While Microsoft may have missed this opportunity for its own devices, it still represents a key player in the overall computing landscape, and the long-predicted “demise of Windows” is likely several years away, if it occurs at all. An integrated experience between Microsoft smartphones and Windows desktops won’t meet with much excitement, primarily due to the limited market penetration of Windows phones. What would be interesting, however, is if Microsoft were to use its desktop dominance to integrate tightly with devices from Apple, Google, and others.

Such integration might seem far-fetched, but Microsoft already does this to an extent, with its Exchange server happily sharing mail, contacts, and calendars between everything from phones and tablets to laptops and web apps. Microsoft also has decades of experience integrating diverse hardware, and producing operating systems that run well on millions of combinations of hardware is no small feat. Just as Apple’s original iPod hit its stride when the company made it available for PCs, Microsoft could accelerate its cloud services and desktop OS, and ultimately make a compelling case for Windows Phone by providing tight integration with several mobile vendors.

In the mid and long terms, “winning” the mobility wars is not going to be about who sells the most devices, especially as computing transitions away from single devices and into a multi-platform, multi-device world. Microsoft has a chance to regain lost ground by tightly integrating its desktop and cloud services with today’s devices, allowing it to define tomorrow’s computing experience.
 

Kristina Kozlova

Marketing Manager

 

altabel

Altabel Group

Professional Software Development

E-mail: contact@altabel.com
www.altabel.com

The next version of Android 4.0 operating system (Ice Cream Sandwich) will combine the best of the previous versions 2.0 and 3.0. Let’s see what innovative features it will include.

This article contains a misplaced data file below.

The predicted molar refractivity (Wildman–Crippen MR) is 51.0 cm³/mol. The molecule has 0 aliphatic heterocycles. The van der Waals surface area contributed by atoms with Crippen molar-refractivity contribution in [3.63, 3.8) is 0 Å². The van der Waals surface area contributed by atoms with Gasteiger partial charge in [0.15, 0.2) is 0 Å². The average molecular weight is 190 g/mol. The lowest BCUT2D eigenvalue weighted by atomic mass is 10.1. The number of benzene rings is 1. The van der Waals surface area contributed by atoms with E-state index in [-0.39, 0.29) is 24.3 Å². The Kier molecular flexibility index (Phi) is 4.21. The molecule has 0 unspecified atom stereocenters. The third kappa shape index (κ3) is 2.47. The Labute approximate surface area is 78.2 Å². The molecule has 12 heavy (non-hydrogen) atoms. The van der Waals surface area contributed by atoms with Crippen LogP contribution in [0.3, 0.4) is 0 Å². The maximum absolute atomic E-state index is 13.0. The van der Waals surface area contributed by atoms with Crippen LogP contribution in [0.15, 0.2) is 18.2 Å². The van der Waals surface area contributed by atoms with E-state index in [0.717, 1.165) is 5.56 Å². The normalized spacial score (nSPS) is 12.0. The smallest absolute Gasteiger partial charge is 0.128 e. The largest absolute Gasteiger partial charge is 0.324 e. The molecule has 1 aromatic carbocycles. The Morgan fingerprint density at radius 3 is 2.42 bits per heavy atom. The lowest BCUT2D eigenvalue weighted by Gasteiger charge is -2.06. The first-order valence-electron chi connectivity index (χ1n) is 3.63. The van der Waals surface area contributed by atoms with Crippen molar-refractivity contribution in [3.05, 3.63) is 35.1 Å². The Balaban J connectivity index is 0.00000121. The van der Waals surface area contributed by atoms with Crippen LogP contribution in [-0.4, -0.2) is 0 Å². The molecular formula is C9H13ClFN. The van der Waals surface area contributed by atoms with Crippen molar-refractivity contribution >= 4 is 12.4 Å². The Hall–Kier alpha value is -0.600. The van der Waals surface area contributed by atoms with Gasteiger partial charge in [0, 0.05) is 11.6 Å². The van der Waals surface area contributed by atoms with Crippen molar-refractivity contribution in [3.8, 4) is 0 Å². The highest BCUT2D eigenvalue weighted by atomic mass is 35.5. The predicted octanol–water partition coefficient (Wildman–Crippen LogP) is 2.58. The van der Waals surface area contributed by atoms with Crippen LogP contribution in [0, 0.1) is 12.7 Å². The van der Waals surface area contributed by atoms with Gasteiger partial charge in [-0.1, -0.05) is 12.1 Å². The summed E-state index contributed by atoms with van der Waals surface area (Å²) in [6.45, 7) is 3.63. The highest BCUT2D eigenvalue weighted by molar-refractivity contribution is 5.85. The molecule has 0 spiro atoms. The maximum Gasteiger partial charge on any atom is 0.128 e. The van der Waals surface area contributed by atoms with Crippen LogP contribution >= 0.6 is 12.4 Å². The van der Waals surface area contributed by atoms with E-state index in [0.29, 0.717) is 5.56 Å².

Multitasking
This is one of the best improvements Android Smartphone users will appreciate. Instead of long-pressing the home button to bring up a list of most recently used applications, just tap the multitasking button to reveal all currently opened apps and select the app you want to bring to the fore.

Widgets
Another outstanding feature, coming over from the tablet interface, is the ability to resize widgets. In the 2.x version of Android, widgets could not be resized. Yes, some widgets offered various sizes to add to the desktop, but even that could be limiting. Now, however, a widget can be placed on a desktop and then resized to precisely fit the desktop in exactly the way you want it.

Better spell checking
Android 4.0 adds a new spell checker into the mix to attempt to improve this feature. This spell check will work across applications (and is not limited to only SMS messaging).

Screenshots
Finally. No more using the Dalvek Debug tool or rooting a phone just to be able to get screenshots. Now, all you will have to do is press the home button and the volume down button to save a snapshot of your screen.

Camera
With 4.0 the camera response time is instant. The instant reaction is not associated with the amount of time the camera app opens, but how quickly the picture is taken after pressing the shutter button.

Notifications
The notification system on the Smartphone version of 4.0 will get some nice improvements. One of the major improvements is that notifications can be seen without having to unlock the phone. The current iteration allows you to see that you have a notification but not the contents. The upgrade will allow for the viewing of the contents of the notification.

Copy/paste
Finally, copy and paste will be even easier. All you will need to do is highlight the text to be copied and drag the text to where you want it.

Data Tracking Tool
This will come in handy for anyone that needs to keep constant track of their data. The tool will tell you exactly which apps are using how much data. That way, when you’re going beyond your plan’s allotted data, you can easily figure out why!

Update to Android 4.0 will be important for a mere consumer. The new Android will be not only more attractive in appearance; it will be more user-friendly and easier and more flexible. The exact release date of new Android OS is unknown, it will be in 2012

Best Regards,

Kristina Kozlova

Marketing Manager

 

altabel

Altabel Group

Professional Software Development

E-mail: contact@altabel.com
www.altabel.com